Terrorism returned to the Central part of Russia on Monday after a long lull, which now seems deceptive. Bomber made in Saint-Petersburg subway attack, which killed at least 11 people, and 51 people were injured.
As in the West, the Russians in such cases tend to rally around their leaders. And President Vladimir Putin, like his Western colleagues, it seems, is not interested in a public debate on the role as the factor that provoked such tragic consequences, could play the Russian decision to take part in the civil war in Syria (if at all possible to speak about some role).
However, analysts note that after had established the identity of the terrorist — a native of Kyrgyzstan Akbarjon Jalilova, a former resident of the troubled Central Asian city of Osh, the probability that such a connection will indeed be found, increases.
“Until now, the main official argument in favor of our intervention in Syria was that there we’re fighting terrorists from Russia and the former Soviet Union so we didn’t have to face them here,” says Alexander Golts, an independent expert on security issues.
Although no accurate statistics, it is believed that not less than three thousand Russians, mostly from the Muslim republics of the country — went to the middle East to fight alongside extremist Islamist groups. Experts on security believe that this has led to a significant reduction of tension in the country, although the question of what happens when they return to Russia, was always acute.
“What happened in St. Petersburg, casts doubt on the effectiveness of this strategy of destruction of our terrorists in Syria “on distant approaches” to our own country, says Goltz. — It is now clear that this strategy doesn’t work.”
The solidarity of the Russians
It seems that to hold such a link ready a few of the average Russian.
“I’m terribly sorry for these people in Saint-Petersburg, — tells Nadezhda Mamonova, employee Moscow office. — Do I blame this on Muslims? Not really. But I do not exclude that this may have something to do with our participation in the war in Syria.”
Moscow pensioner Nina Moreev said that anyone in particular she blames, and thinks that “the reason for this is the General situation in the world.”
The attack in Saint-Petersburg has been the usual wave of public shock, outrage and grief, as well as the striking social solidarity.
Russian media write a lot about this solidarity, when all witnessed as many people rushed to the scene to give victims the help and support. The ability of the Russians to the impulsive act of kindness and generosity known to all who lived and live around them. But this generosity is enhanced through the social networks has been demonstrated, when local residents opened the victims door of their houses, drink tea, showed sympathy and gave people a chance to calm down, “holding hands and patting our cat”. Taxi service Uber has organized free transportation throughout the day, and many ordinary St. Petersburg residents gathered on the scene and transported the shocked and frightened victims home.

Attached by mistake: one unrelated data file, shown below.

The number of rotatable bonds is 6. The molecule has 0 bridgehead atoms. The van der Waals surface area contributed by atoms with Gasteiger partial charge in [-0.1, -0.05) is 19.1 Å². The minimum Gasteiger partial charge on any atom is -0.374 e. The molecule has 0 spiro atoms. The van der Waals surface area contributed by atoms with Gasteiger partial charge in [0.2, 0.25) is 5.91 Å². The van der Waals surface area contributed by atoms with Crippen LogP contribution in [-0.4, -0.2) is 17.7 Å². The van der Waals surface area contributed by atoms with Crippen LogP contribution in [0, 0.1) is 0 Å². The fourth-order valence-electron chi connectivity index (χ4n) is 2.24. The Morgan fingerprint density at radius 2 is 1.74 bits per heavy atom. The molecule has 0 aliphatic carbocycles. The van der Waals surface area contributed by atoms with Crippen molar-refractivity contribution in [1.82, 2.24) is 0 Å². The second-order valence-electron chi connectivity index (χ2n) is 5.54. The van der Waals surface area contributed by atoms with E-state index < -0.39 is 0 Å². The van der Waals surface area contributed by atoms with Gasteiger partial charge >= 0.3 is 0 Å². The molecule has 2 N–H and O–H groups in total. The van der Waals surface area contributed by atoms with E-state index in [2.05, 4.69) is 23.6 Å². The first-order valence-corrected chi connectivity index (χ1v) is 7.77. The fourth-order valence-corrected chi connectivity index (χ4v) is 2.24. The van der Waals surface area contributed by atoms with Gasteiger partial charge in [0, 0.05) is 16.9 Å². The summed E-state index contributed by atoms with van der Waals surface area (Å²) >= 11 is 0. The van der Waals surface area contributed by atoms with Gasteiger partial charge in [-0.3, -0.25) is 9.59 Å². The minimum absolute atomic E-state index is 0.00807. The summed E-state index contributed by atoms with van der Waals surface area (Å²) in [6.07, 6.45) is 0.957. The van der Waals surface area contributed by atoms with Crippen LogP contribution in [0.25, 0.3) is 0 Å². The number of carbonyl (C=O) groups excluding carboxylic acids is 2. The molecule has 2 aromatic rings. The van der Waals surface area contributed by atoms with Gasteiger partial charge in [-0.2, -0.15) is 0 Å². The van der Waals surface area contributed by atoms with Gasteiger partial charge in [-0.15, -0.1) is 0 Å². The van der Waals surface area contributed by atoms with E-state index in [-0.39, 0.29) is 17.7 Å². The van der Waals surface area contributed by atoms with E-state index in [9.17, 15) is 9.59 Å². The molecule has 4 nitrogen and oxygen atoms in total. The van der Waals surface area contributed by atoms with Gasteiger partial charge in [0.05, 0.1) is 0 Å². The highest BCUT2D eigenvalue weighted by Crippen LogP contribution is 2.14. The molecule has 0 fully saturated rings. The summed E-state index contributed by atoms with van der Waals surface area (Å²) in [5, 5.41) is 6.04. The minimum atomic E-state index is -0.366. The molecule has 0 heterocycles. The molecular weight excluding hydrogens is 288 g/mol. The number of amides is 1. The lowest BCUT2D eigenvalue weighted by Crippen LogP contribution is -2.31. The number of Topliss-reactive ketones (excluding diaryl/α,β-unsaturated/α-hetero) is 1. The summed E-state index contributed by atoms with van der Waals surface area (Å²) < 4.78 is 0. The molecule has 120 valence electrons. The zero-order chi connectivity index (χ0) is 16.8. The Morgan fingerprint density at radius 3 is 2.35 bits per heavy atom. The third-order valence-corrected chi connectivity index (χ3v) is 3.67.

Echoes Of Chechnya
Over the past two decades, terrorist attacks with a large number of casualties happened in Russia many times. A terrible wave of terrorist attacks has engulfed Central Russia since 1999 — just at the time when the new government under the leadership of Vladimir Putin started a war to conquer Chechnya, the North Caucasus Republic, which is mostly under the control of Islamic extremists. Thousands of people were killed in series of attacks, which were organized mainly Chechen fighters. The culmination of this violence have become somewhat eerily similar bombings in the Moscow metro seven years ago.
After a long and extremely brutal war Chechnya was pacified, and the power in Republic has passed to local Pro-Russian leader, imperious and despotic, Ramzan Kadyrov, who is holding back the extremism and more — is suppressing dissent in all its forms.
Relative calm was maintained (with rare exceptions) for several years. Russia’s intervention in the Syrian conflict in September 2015 has caused some concern and bad feeling from those who remember the ill-fated war waged by the Soviet Union in Afghanistan. And in Egypt over the Sinai Peninsula was blown up a plane full of Russian tourists. But major attacks such as those committed by Islamic militants or imitating them loners in Western countries fighting in the middle East — for example, in the US, UK and France during this time was not.
It is possible that this lull ends. And yet, it seems, there is little doubt that the Russians, accustomed to endure hardships, will take it in their stride, as they have repeatedly done before, says Alexei Grazhdankin, Deputy Director of “Levada-Center”, Russia’s only independent organization dedicated to sociological research.
It is still too early to carry out some surveys and surveys after the terrorist attack in St. Petersburg, he said, “but the public reaction is likely to be the same as before — the government needs to act tougher and to exercise strict control and all of these measures should be supported. Of course, the situation is quite different now. Before people linked the terrorist attacks with the terrorists from the North Caucasus. Now before us — the figure of the international terrorist, which seems more abstract.”